An urgent need for global sustainability reporting standards
Initial feedback to the paper was announced in March 2021 and confirmed an urgent need for global sustainability reporting standards and support for the IFRS to play a role in their development. A working group, including the International Accounting Standards Board, the Task Force on Climate-Related Finance Disclosures, the five bodies mentioned above and the World Economic Forum, has been formed to accelerate convergence in reporting standards with a focus on enterprise value reporting.
EY has played an active role in the development of sustainability standards through its involvement with the Embankment Project for Inclusive Capitalism and the World Economic Forum’s Stakeholder Capitalism Metrics. And EY also supports the proposal for a Sustainability Standards Board because it would facilitate the creation of a set of globally consistent sustainability frameworks and standards that could satisfy increasing demands from all parties (including regulatory requirements) while helping to establish connections between financial and nonfinancial information.
A set of global sustainability reporting standards could also help organizations — that can often be overwhelmed by the pace of standards development — reevaluate which aspects of ESG disclosures are most important to their business model and strategy. This, in turn, could help organizations focus on sustainability issues, measure and report more effectively on the long-term financial and nonfinancial value they create, and distinguish themselves among their stakeholders and society at large.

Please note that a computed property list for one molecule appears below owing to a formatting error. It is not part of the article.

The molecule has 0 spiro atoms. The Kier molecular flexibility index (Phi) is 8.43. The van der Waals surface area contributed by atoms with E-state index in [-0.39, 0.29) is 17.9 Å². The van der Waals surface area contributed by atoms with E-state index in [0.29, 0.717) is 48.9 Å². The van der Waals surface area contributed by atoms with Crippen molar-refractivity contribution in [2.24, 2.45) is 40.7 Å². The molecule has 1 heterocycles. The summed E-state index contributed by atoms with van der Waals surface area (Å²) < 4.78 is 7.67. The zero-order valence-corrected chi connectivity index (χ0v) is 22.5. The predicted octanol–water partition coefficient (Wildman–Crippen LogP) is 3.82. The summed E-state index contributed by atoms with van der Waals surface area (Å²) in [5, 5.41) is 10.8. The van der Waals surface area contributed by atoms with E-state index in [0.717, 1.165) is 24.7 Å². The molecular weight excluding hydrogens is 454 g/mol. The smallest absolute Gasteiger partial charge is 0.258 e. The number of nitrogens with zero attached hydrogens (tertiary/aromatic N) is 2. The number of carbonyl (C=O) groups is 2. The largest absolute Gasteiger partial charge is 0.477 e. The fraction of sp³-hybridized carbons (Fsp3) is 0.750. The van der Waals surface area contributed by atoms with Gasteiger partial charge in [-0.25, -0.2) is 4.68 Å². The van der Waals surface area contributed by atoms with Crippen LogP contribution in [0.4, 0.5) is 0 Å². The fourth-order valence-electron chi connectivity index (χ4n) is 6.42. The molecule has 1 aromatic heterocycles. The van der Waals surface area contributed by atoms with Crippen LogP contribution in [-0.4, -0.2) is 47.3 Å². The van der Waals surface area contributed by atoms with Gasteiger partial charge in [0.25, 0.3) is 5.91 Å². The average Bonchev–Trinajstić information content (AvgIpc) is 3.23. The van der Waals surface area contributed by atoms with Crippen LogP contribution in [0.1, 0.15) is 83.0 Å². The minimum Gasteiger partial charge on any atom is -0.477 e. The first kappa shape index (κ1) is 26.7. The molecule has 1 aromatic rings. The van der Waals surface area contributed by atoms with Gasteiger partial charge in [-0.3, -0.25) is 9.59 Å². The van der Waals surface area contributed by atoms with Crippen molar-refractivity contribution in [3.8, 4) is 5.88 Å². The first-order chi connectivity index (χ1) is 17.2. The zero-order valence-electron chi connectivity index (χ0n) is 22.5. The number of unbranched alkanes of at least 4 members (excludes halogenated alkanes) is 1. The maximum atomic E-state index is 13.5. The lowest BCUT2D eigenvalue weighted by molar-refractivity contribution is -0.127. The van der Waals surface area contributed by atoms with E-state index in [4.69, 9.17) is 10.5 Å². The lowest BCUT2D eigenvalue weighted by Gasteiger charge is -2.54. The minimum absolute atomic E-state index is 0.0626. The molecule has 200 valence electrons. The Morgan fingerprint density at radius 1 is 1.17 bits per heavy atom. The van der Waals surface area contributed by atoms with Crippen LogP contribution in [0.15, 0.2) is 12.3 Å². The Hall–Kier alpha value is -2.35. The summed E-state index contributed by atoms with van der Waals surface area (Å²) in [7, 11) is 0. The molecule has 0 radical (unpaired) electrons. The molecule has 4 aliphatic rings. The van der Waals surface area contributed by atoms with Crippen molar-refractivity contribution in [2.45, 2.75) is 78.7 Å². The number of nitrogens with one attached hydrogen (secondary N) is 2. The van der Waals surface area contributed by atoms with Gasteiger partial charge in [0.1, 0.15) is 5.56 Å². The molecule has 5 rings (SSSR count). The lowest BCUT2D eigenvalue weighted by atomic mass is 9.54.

When a set of global sustainability reporting standards is created, it will raise the question of whether the information disclosed under those standards should be audited or subject to some other kind of external assurance. The trustees of the IFRS Foundation have said that in order to achieve globally consistent sustainability reporting practices, sustainability information reported by organizations will ultimately need to be subject to external assurance. This assurance should be of the numbers reported and the underlying activities and their outcomes.
So, for organizations to play an effective role in the battle against climate change — and build trust among stakeholders that they are acting sustainably — they will need to be able to report information using generally accepted global sustainability standards and have that information assured. EY reflected on the changing expectations of its own stakeholders — especially EY people — for building a better working world by announcing, in January 2020, plans to become carbon negative in 2021 and net zero in 2025.
While there is general agreement on globally consistent sustainability frameworks and standards from all of those that need to play a part — including organizations, auditors, standard-setters, regulators, investors and governments — now is the time to accelerate that collaboration and establish the frameworks and standards to help measure and accelerate progress toward a brighter, more sustainable future.
Today, there are a plethora of frameworks that can be used to measure and report on sustainability and other nonfinancial information. But there is no common agreement on what should be measured and whether that information should be subject to external assurance. What is needed is a consistent framework or set of standards that can be applied globally.